Greetings, and welcome to VIEWING THE CLASSICS. Here you'll find capsule reviews of vintage movies from the early days of cinema through the 1970s, with a special emphasis on sci-fi, horror, and mystery movies. Be sure to check out the Pages links, where you can find a Film Index of all my reviews, links to the reviews organized by cast members, directors, and other contributors, and links to my reviews of the films of talented young director Joshua Kennedy.

I also cover vintage television at my sister site, CLASSICS ON THE TUBE , so please feel free to check that out as well.

Thanks for visiting!

Wednesday, January 20, 2016

The Bowery Boys Meet The Monsters (1954)

Starring Leo Gorcey, Huntz Hall, Bernard Gorcey, Lloyd Corrigan, John Dehner
Directed by Edward Bernds
(actor & director credits courtesy

The Bowery Boys visit the Gravesends, who own a vacant lot the boys want to ask permission for the local kids to use, but find out too late they're mad scientists who have designs on the boys' brains.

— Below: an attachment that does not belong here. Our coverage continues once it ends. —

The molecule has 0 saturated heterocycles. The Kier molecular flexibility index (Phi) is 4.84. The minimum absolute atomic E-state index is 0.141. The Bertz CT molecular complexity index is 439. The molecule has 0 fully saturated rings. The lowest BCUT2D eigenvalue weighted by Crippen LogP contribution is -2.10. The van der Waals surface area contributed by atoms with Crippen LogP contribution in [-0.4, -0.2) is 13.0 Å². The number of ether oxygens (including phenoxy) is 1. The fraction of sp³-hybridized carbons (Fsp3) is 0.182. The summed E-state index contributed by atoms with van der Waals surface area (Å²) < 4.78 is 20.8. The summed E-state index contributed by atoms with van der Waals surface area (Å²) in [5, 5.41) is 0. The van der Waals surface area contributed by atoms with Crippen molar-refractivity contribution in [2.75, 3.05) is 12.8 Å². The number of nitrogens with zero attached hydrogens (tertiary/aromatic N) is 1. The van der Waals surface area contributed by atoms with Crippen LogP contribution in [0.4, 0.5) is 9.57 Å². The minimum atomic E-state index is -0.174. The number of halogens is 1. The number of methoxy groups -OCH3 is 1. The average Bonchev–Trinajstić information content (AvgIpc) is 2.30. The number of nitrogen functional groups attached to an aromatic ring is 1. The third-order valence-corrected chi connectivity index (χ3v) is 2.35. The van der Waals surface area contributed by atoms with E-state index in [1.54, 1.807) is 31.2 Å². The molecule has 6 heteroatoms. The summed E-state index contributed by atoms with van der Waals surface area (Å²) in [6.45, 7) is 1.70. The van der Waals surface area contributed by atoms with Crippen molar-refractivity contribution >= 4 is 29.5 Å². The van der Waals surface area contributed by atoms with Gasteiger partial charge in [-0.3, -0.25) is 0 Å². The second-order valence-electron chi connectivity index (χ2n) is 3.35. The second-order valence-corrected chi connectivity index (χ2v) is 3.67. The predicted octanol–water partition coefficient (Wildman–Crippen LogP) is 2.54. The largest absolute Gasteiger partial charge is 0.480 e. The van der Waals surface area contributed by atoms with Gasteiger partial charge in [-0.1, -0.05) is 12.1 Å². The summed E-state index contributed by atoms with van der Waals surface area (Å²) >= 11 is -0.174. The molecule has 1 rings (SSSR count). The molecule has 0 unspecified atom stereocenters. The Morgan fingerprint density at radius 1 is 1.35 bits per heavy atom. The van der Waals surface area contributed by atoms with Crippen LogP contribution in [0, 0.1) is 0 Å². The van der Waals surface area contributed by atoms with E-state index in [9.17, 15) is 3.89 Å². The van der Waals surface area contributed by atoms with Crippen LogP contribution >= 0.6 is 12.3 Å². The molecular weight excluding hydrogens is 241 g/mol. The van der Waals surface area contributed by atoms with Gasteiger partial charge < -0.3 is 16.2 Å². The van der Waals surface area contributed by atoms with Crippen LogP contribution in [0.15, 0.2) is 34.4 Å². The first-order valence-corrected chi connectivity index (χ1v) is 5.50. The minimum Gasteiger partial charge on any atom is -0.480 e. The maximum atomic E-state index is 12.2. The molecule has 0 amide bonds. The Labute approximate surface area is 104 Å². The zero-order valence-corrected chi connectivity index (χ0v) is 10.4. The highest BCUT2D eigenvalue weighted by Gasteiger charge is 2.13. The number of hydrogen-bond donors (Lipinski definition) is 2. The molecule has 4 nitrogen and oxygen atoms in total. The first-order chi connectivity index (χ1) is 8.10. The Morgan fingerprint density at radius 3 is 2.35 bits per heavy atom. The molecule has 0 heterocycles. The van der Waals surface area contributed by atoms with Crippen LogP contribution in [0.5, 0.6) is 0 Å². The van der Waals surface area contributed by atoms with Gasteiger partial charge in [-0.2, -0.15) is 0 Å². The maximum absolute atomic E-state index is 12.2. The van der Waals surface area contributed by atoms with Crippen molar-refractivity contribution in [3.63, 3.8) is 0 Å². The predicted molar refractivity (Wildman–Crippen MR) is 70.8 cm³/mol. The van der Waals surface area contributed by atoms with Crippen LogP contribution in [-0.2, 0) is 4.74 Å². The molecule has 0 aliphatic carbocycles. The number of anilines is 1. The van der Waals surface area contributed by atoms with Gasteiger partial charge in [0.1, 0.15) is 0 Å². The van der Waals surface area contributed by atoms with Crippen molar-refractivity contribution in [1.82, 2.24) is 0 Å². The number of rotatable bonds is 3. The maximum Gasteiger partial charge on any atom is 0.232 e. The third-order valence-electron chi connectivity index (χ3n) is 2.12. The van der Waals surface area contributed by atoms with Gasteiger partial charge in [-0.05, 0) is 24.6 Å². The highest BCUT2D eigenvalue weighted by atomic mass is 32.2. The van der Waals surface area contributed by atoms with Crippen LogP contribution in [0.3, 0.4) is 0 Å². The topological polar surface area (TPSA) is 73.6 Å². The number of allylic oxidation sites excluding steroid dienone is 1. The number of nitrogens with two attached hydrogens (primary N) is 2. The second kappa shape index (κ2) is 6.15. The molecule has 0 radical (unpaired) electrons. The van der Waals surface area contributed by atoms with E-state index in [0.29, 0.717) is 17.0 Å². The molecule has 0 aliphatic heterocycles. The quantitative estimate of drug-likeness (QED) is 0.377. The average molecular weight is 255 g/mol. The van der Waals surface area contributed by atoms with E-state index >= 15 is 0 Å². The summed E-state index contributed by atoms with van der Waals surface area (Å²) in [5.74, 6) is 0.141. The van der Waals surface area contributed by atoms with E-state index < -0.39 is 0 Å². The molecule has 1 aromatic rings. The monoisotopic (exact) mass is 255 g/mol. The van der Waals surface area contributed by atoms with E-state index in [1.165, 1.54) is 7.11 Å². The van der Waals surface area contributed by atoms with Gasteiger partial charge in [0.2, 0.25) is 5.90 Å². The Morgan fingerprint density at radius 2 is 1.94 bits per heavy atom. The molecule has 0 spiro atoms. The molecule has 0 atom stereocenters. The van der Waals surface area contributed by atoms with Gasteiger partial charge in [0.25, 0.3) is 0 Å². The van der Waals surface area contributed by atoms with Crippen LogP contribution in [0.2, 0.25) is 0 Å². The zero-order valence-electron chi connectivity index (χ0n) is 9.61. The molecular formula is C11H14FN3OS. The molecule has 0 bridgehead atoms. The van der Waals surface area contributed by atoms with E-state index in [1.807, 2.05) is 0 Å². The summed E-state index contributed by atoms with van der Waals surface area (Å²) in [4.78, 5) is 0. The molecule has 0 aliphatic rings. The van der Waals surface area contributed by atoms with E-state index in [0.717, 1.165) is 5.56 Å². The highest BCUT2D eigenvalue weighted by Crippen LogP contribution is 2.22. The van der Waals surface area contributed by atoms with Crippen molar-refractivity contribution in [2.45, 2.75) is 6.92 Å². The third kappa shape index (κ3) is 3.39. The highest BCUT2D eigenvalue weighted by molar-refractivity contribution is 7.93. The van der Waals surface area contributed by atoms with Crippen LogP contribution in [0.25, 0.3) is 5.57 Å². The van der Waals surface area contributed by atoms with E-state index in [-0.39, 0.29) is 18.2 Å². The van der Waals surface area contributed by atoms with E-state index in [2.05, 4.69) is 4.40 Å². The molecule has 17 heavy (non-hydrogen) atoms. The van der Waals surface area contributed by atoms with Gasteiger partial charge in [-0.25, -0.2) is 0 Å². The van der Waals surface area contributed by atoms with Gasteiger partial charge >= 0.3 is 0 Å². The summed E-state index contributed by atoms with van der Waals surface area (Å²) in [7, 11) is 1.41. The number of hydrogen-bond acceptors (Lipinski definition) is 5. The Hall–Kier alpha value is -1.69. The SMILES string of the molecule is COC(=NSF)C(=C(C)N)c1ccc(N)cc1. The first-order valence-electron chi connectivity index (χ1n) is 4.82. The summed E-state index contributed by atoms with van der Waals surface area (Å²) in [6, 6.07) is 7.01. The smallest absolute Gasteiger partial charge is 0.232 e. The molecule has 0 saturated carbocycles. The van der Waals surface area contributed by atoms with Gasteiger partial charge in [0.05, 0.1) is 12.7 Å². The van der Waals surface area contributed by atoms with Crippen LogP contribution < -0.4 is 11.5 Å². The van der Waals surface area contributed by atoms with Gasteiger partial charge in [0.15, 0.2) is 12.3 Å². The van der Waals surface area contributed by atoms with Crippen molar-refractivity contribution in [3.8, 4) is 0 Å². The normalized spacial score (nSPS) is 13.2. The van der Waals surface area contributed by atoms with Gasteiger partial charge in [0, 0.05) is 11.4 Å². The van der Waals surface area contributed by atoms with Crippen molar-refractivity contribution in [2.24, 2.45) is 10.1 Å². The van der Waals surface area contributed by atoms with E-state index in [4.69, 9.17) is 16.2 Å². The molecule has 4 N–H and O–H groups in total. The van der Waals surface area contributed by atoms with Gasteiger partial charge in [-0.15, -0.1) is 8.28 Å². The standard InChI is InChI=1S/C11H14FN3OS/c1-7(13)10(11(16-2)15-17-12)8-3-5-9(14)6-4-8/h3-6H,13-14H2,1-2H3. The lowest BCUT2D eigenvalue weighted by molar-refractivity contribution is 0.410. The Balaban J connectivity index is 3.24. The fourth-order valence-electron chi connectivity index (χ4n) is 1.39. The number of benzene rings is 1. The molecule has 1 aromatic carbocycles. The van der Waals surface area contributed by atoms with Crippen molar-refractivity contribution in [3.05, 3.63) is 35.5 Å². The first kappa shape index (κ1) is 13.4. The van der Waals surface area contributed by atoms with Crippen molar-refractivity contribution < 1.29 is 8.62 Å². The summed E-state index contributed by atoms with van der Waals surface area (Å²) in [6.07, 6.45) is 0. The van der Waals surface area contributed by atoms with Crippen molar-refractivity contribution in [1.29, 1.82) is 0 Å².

Although the exploits of the Bowery Boys were likely aimed at children, there were likely a number of kids in the audience who grew up with them into adulthood, after first watching their adventures in earlier film series as the Dead End Kids, The Little Tough Guys, and the East Side Kids.  So even though the plots of their films didn't become any more complex, there was likely an appreciative audience that kept coming back for more of their adventures, and this film should have been more familiar comfort food for them, with Gorcey's "Slip" Mahoney again "mangling the English language" as one character remarks, and Huntz Hall's "Sach" continuing to show his smarts, or rather lack of them.  I enjoyed it, and the boys tap into the same success Abbott & Costello did when they met their own monsters in this film, playing off a pair of mad scientists, a vampire, a savage gorilla, a man-eating plant, and a werewolf-like butler.  It's not as polished or good-looking as Abbott & Costello Meet Frankenstein but they probably had only a fraction of that budget, and for the kids in the audience, I'm sure it was good enough.

No comments:

Post a Comment